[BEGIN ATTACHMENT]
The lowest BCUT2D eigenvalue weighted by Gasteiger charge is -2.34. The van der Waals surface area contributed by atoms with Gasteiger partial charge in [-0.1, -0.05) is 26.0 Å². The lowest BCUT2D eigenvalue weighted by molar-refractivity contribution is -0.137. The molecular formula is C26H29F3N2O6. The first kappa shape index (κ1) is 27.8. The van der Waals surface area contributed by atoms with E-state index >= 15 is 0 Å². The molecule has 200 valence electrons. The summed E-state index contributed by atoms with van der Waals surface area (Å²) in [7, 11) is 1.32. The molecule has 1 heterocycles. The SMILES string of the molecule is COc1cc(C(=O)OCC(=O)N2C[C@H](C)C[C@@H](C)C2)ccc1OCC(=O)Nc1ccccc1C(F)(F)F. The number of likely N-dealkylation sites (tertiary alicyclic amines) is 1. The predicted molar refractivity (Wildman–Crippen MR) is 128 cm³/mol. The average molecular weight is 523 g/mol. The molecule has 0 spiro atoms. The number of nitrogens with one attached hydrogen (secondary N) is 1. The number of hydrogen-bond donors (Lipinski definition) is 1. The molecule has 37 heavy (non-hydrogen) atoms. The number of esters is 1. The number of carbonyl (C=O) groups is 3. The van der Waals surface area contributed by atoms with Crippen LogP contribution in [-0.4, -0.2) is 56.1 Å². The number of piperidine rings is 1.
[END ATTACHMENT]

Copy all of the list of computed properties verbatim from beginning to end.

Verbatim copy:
The lowest BCUT2D eigenvalue weighted by Gasteiger charge is -2.34. The van der Waals surface area contributed by atoms with Gasteiger partial charge in [-0.1, -0.05) is 26.0 Å². The lowest BCUT2D eigenvalue weighted by molar-refractivity contribution is -0.137. The molecular formula is C26H29F3N2O6. The first kappa shape index (κ1) is 27.8. The van der Waals surface area contributed by atoms with E-state index >= 15 is 0 Å². The molecule has 200 valence electrons. The summed E-state index contributed by atoms with van der Waals surface area (Å²) in [7, 11) is 1.32. The molecule has 1 heterocycles. The SMILES string of the molecule is COc1cc(C(=O)OCC(=O)N2C[C@H](C)C[C@@H](C)C2)ccc1OCC(=O)Nc1ccccc1C(F)(F)F. The number of likely N-dealkylation sites (tertiary alicyclic amines) is 1. The predicted molar refractivity (Wildman–Crippen MR) is 128 cm³/mol. The average molecular weight is 523 g/mol. The molecule has 0 spiro atoms. The number of nitrogens with one attached hydrogen (secondary N) is 1. The number of hydrogen-bond donors (Lipinski definition) is 1. The molecule has 37 heavy (non-hydrogen) atoms. The number of esters is 1. The number of carbonyl (C=O) groups is 3. The van der Waals surface area contributed by atoms with Crippen LogP contribution in [-0.4, -0.2) is 56.1 Å². The number of piperidine rings is 1.